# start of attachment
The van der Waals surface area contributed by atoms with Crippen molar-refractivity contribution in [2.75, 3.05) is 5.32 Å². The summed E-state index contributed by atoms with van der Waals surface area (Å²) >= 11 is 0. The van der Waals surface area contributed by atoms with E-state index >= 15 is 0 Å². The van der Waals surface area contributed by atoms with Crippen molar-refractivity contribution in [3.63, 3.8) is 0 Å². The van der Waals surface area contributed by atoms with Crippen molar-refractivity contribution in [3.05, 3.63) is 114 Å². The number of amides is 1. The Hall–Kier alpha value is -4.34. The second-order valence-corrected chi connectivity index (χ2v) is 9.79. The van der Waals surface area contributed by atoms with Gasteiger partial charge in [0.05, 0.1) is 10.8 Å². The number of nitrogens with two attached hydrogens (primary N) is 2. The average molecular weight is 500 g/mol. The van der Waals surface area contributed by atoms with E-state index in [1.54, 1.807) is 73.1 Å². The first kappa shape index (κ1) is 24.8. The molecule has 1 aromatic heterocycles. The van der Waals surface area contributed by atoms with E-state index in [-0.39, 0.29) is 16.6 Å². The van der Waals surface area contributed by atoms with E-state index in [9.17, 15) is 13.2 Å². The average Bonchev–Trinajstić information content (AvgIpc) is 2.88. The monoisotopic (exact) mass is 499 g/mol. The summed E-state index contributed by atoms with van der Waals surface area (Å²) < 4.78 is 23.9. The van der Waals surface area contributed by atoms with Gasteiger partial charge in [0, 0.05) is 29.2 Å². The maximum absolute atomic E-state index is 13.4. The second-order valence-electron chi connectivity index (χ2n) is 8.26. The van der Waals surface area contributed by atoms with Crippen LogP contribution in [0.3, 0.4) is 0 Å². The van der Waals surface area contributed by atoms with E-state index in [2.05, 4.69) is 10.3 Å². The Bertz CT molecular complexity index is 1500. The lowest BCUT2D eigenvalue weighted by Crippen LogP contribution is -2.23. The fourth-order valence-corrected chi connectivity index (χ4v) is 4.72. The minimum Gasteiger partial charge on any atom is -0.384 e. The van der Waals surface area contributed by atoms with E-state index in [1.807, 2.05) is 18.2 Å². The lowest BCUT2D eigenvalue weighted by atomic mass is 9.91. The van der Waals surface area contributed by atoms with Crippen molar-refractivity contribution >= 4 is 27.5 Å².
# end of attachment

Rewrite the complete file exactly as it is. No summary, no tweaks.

The van der Waals surface area contributed by atoms with Crippen molar-refractivity contribution in [2.75, 3.05) is 5.32 Å². The summed E-state index contributed by atoms with van der Waals surface area (Å²) >= 11 is 0. The van der Waals surface area contributed by atoms with E-state index >= 15 is 0 Å². The van der Waals surface area contributed by atoms with Crippen molar-refractivity contribution in [3.63, 3.8) is 0 Å². The van der Waals surface area contributed by atoms with Crippen molar-refractivity contribution in [3.05, 3.63) is 114 Å². The number of amides is 1. The Hall–Kier alpha value is -4.34. The second-order valence-corrected chi connectivity index (χ2v) is 9.79. The van der Waals surface area contributed by atoms with Gasteiger partial charge in [0.05, 0.1) is 10.8 Å². The number of nitrogens with two attached hydrogens (primary N) is 2. The average molecular weight is 500 g/mol. The van der Waals surface area contributed by atoms with E-state index in [1.54, 1.807) is 73.1 Å². The first kappa shape index (κ1) is 24.8. The molecule has 1 aromatic heterocycles. The van der Waals surface area contributed by atoms with E-state index in [-0.39, 0.29) is 16.6 Å². The van der Waals surface area contributed by atoms with E-state index in [9.17, 15) is 13.2 Å². The average Bonchev–Trinajstić information content (AvgIpc) is 2.88. The monoisotopic (exact) mass is 499 g/mol. The summed E-state index contributed by atoms with van der Waals surface area (Å²) < 4.78 is 23.9. The van der Waals surface area contributed by atoms with Gasteiger partial charge in [0, 0.05) is 29.2 Å². The maximum absolute atomic E-state index is 13.4. The second-order valence-electron chi connectivity index (χ2n) is 8.26. The van der Waals surface area contributed by atoms with Crippen LogP contribution in [0.3, 0.4) is 0 Å². The van der Waals surface area contributed by atoms with E-state index in [2.05, 4.69) is 10.3 Å². The Bertz CT molecular complexity index is 1500. The lowest BCUT2D eigenvalue weighted by Crippen LogP contribution is -2.23. The fourth-order valence-corrected chi connectivity index (χ4v) is 4.72. The minimum Gasteiger partial charge on any atom is -0.384 e. The van der Waals surface area contributed by atoms with E-state index in [1.807, 2.05) is 18.2 Å². The lowest BCUT2D eigenvalue weighted by atomic mass is 9.91. The van der Waals surface area contributed by atoms with Crippen molar-refractivity contribution >= 4 is 27.5 Å².